451 Research exec: Mobile personalization elusive without omnichannel infrastructure
NEW YORK – Executives at Mobile Marketer’s Mobile FirstLook: Strategy 2015 conference agreed that while the Holy Grail of mobile marketing is one-to-one personalization, many marketers still need to focus on building an omnichannel database and determining how to truly add value for customers before they can get there.
During the panel, “Database/CRM: Potential to Build Relationships on Mobile Lies Unexploited,” the executives discussed the significant impact mobile is having on marketers’ customer relationship management efforts. At the same time, others are struggling with how mobile can enhance relationships with loyal customers.
“Personalization is still the Holy Grail,” said Sheryl Kingstone, Toronto-based research director of 451 Research/Yankee Group. “It is still problematic – unless you have the plumbing and the organization don’t even bother.
“Get that single view of the customer,” she said. “If you can’t understand all the different touch points, than draw a line and do more segmenting.
“Because otherwise you will make an error and retarget customers with something they don’t want.”
Doug Platts, vice president of search strategy at iCrossing also participated in the panel. Jeff Hasen, founder and president of Gotta Mobilize, moderated the panel.
Yankee Group’s data shows that 55 percent of consumers would recommend a business only if they have a mobile loyalty program that can provide mobile rewards.
GameStop is one of the marketers that has had phenomenal success with mobile loyalty.
One of the benefits of mobile for customers is that it can remove some of the friction in making purchases as well as learning and redeeming rewards.
Sheryl Kingstone, research director of 451 Research/Yankee Group and Doug Platts, vice president of search strategy at iCrossing.
“We get a lot of people asking should I or should I not create a loyalty program – what is the benefit for my business?,” said Ms. Kingstone.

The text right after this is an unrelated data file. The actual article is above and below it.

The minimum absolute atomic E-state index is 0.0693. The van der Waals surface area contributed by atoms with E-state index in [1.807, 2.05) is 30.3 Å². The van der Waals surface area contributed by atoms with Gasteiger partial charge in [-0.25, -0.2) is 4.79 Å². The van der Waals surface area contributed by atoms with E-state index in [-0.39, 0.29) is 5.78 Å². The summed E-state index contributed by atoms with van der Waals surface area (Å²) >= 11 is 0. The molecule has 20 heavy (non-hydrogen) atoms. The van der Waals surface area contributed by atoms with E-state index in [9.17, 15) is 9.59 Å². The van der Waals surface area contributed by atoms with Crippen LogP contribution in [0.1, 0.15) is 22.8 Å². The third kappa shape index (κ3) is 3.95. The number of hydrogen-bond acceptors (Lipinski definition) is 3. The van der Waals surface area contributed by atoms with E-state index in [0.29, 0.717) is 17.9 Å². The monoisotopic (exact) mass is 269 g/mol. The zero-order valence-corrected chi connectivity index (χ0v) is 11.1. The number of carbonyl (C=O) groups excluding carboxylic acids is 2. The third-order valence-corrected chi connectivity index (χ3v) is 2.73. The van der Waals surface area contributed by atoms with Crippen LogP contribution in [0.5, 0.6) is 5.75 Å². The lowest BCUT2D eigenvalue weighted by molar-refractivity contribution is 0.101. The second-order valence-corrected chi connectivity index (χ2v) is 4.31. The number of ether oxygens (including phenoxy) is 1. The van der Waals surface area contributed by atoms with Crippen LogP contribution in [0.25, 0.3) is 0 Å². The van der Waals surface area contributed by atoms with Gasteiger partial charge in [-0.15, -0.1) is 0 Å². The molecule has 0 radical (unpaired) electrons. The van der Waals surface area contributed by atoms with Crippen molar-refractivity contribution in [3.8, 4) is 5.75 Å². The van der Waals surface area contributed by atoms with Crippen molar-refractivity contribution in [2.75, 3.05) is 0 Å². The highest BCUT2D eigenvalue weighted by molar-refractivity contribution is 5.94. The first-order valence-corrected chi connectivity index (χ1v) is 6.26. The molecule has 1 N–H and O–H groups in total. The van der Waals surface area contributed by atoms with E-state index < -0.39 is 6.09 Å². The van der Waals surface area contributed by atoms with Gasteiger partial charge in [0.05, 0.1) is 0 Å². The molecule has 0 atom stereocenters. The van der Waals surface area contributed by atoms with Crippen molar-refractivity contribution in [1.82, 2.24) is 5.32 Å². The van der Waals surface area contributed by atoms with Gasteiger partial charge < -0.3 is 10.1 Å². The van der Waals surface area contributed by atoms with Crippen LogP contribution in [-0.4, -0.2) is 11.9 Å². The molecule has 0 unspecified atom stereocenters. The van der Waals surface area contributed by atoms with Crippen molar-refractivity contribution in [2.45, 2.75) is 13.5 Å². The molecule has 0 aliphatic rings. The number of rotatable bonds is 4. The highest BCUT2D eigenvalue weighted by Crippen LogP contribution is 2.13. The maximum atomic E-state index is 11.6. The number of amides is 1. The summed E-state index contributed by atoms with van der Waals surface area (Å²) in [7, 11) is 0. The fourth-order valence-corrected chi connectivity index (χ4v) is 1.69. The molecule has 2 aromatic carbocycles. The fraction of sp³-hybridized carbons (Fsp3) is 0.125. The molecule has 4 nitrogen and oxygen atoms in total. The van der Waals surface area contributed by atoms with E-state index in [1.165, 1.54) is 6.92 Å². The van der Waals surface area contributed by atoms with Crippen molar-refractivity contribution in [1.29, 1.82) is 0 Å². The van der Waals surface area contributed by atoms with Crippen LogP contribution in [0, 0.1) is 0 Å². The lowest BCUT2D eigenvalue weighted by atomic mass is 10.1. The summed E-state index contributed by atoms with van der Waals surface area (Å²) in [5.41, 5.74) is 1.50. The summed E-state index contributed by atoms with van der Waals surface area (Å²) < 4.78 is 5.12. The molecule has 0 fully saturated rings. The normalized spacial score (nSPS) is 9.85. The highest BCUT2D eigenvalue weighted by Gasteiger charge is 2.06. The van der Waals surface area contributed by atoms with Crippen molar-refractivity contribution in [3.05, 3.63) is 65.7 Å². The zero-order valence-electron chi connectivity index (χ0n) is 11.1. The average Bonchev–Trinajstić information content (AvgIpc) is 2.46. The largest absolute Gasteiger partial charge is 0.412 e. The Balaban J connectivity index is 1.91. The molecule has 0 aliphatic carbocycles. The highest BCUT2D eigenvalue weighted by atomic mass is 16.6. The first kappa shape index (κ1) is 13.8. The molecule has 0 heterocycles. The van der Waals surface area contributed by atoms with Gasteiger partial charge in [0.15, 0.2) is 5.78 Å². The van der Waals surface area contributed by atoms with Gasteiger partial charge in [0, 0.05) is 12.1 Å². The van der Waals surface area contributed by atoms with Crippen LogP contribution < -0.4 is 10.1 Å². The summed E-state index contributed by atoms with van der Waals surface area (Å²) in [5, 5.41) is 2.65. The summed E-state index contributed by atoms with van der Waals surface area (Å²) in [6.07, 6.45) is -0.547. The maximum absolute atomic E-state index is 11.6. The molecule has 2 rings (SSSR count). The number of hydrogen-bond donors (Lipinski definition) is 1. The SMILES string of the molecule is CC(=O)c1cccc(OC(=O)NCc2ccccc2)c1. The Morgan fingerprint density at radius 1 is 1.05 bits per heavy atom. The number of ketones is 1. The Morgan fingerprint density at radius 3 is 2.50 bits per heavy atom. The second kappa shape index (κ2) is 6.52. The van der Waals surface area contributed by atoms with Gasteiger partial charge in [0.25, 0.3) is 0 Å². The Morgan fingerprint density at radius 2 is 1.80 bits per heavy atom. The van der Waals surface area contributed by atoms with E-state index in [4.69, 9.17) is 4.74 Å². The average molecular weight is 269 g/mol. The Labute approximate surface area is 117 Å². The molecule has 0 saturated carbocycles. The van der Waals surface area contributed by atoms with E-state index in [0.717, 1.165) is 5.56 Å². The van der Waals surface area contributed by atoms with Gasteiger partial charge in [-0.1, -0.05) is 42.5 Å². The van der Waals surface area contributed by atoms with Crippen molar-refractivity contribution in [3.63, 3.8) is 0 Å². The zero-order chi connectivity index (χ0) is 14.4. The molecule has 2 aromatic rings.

“Mobile is changing a lot of this,” she said. “The benefits are very strong or very poor depending on the industry.
“It it is about the data. What you get is the information about the customer journey before and after – if you tie that to something that adds value, then you can use that information to propel your engagement strategy and provide context.”
For mobile to truly provide value, efforts need to be well thought out.
For example, quick service restaurants have been quickly ramping up with mobile ordering over the past 12 months, with these efforts often tied to loyalty efforts.
However, early results show that some QSRs are seeing longer lines for mobile order pick-ups than for customers ordering at the counter upon arrival.
“The problem is not mobile,” Ms. Kingstone said. “The stores are optimized to fulfill the orders.
“Things like operations and inventory – this is going to be a huge challenge for 2015,” she said.
One example of how mobile can provide value to customers that does not involve an offer is an airline sending a text message when there is a gate change for a traveler’s upcoming flight.
Despite these gains, many marketers struggle with what will be relevant or valuable to mobile users.
“That is where I try to promote a database of profiles that have stated and preferred behaviors,” Ms. Kingstone said. “Marketers have to build a way to understand what customers want across channels, learn from one, share across the other, change it and modify it.
“If we don’t have that repository, there is no way we can do two-way communications,” she said.
Beacons are a good example of how mobile is enabling unique engagements with customers. The ability to reach customers based on where they are inside a store has greater potential to provide value than geo-fencing and sending a message to anyone who steps inside in the geo-fence.
However, there is still much to learn in terms of consumers’ preferences – how many location-based notifications will consumers find valuable and at what point do they become spam?
“Some of the case studies are showing that the closer you get to proximity, the easier you can deliver relevance,” Ms. Kingstone said.
“If I am shopping in a store, and right by the jeans, how much more relevant can you get than this to give me the information that I want.”
Opportunities to use beacons that reach beyond selling are also starting to emerge and are built into the journey of the store.
Another potential fail on mobile is retargeting. If marketers do not have an omnichannel view of their customers, they could be retargeting them with content that is not relevant.
One of the challenges in trying to drive more personalized experiences is the need for more manpower.
“Personalization doesn’t suddenly make things more streamlined,” said iCrossing’s Mr. Platts. “You need to create 100 pieces of content.
“Clients need to understand that a lot more manpower is involved,” he said.
Chantal Tode is senior editor on Mobile Commerce Daily, New York